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Concert Review: West London folk musicians land in Hollywood

Amanda Nieto
Life Editor

Laura Marling and Alessi’s Ark brought the West London folk scene to a crowd of about 200 eager fans at 8:30 p.m. on Tuesday at the Troubadour.

The West London folk scene has included other similar acts such as: Johnny Flynn and the Sussex Wit, Noah and the Whale and the ever-growing popular Mumford & Sons.

Alessi’s Ark started off the night with her lovely British voice accompanied with the acoustic guitar, serving as a nice prelude to the extreme talent of Marling.

“I often write songs in the stream of consciousness and sometimes strange lines crop up,” Marling said.

Marling, lead singer and guitarist, is backed by a five-piece band with instruments ranging from the banjo, double bass, cello and drums.

Playing a 17 song set list, Marling performed an array of numbers that spanned her three album career.

Her newest album, ‘A Creature I Don’t Know’, was released on Sept. 12.

The album demonstrates Marling’s growth as a poetic lyricist and musician.

“The new album seemed more character driven,” concert attendee Julisa Gallegosa said. “She wrote about characters outside of herself.”

Standing on stage with her band mates and large assortment of instruments, Marling immediately pulled the audience in with her song “Rambling Man,” off her 2010 album “I Speak Because I Can.”

Marling’s music comes on like a silent storm with the words and tempo growing to a calm severity.

As she played, the audience fed off her energy and equally returned it by swaying with the music and throwing in the occasional ‘whoop’.

After one audience member professed his love for Marling she said, “Stage banter is not my forté, so I will continue if you don’t mind.”

However, the audience did not mind. While performing a medley of her new songs, “Don’t Ask Me Why” and “Salinas”, the crowd was absorbed in the light crispness of Marling’s voice and the intensity of the surrounding instruments.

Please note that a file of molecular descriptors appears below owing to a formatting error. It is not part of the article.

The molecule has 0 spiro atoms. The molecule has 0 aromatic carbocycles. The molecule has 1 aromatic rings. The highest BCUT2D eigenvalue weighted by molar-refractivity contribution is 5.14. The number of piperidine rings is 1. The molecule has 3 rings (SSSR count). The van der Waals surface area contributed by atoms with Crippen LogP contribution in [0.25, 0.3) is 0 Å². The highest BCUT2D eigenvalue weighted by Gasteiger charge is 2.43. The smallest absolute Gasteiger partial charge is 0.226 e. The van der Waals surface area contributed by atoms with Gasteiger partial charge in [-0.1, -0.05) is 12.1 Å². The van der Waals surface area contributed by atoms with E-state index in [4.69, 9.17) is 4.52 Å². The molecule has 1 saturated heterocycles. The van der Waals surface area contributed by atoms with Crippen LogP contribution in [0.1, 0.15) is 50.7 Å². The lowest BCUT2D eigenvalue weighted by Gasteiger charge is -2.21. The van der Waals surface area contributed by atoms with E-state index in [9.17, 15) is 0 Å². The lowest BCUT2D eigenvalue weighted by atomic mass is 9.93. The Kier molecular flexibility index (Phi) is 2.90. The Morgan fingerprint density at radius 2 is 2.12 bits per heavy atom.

The band then exited the stage, leaving Marling alone for an intimate solo performance with her fans.

“With a great band like mine we rarely f*** up, so to keep things interesting and fresh I play a new song to try and see if I f*** up,” Marling said.

Marling stood under a dimly lit neon blue sign needing only her voice and guitar to carry the audience through into a realm of sheer musical bliss.

“She has freshness and depth,” audience member Paula Paige said.

After three songs, the band filed back on stage and was ready to finish out the night in a whirlwind of folk madness.

“I like that her new songs have more instruments and sound livelier,” Gallegosa said.

“We aren’t rock ‘n’ roll enough to do an encore, so just pretend the second to last song is the last and the last one can be your encore,” Marling said.

The bond between musician and audience crystallized as she performed the final song of the night, entitled “All My Rage.”

“She has talent, which is something missing with most musicians,” Paige said.

Music by Laura Marling and Alessi’s Ark can be found on iTunes and Amazon.

Amanda Nieto can be reached at amanda.nieto@laverne.edu.

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